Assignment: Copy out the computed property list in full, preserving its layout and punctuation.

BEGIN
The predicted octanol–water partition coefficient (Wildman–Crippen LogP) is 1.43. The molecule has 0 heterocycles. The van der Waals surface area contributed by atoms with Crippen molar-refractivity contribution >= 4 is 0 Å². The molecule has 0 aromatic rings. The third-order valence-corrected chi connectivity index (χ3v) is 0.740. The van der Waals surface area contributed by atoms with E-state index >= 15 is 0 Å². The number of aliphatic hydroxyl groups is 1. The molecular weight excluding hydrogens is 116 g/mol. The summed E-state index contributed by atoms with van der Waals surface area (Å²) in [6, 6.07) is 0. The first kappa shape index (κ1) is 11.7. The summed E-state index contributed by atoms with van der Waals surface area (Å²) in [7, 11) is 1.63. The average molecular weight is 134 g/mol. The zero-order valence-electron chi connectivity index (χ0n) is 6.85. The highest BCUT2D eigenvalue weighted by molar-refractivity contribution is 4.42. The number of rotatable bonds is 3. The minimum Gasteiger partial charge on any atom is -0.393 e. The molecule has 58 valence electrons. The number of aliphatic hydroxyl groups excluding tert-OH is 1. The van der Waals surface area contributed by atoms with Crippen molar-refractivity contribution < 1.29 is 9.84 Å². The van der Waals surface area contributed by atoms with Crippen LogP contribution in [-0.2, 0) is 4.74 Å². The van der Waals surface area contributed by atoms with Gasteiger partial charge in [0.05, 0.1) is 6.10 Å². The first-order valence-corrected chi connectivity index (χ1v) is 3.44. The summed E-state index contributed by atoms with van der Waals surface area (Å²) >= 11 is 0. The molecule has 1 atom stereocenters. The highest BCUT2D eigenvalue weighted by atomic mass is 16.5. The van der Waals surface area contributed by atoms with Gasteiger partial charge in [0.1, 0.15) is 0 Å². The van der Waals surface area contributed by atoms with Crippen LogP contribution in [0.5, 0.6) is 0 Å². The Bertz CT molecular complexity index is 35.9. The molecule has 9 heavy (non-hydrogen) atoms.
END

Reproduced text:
The predicted octanol–water partition coefficient (Wildman–Crippen LogP) is 1.43. The molecule has 0 heterocycles. The van der Waals surface area contributed by atoms with Crippen molar-refractivity contribution >= 4 is 0 Å². The molecule has 0 aromatic rings. The third-order valence-corrected chi connectivity index (χ3v) is 0.740. The van der Waals surface area contributed by atoms with E-state index >= 15 is 0 Å². The number of aliphatic hydroxyl groups is 1. The molecular weight excluding hydrogens is 116 g/mol. The summed E-state index contributed by atoms with van der Waals surface area (Å²) in [6, 6.07) is 0. The first kappa shape index (κ1) is 11.7. The summed E-state index contributed by atoms with van der Waals surface area (Å²) in [7, 11) is 1.63. The average molecular weight is 134 g/mol. The zero-order valence-electron chi connectivity index (χ0n) is 6.85. The highest BCUT2D eigenvalue weighted by molar-refractivity contribution is 4.42. The number of rotatable bonds is 3. The minimum Gasteiger partial charge on any atom is -0.393 e. The molecule has 58 valence electrons. The number of aliphatic hydroxyl groups excluding tert-OH is 1. The van der Waals surface area contributed by atoms with Crippen molar-refractivity contribution < 1.29 is 9.84 Å². The van der Waals surface area contributed by atoms with Crippen LogP contribution in [-0.2, 0) is 4.74 Å². The van der Waals surface area contributed by atoms with Gasteiger partial charge in [0.05, 0.1) is 6.10 Å². The first-order valence-corrected chi connectivity index (χ1v) is 3.44. The summed E-state index contributed by atoms with van der Waals surface area (Å²) >= 11 is 0. The molecule has 1 atom stereocenters. The highest BCUT2D eigenvalue weighted by atomic mass is 16.5. The van der Waals surface area contributed by atoms with Gasteiger partial charge in [0.1, 0.15) is 0 Å². The van der Waals surface area contributed by atoms with Crippen LogP contribution in [0.5, 0.6) is 0 Å². The Bertz CT molecular complexity index is 35.9. The molecule has 9 heavy (non-hydrogen) atoms.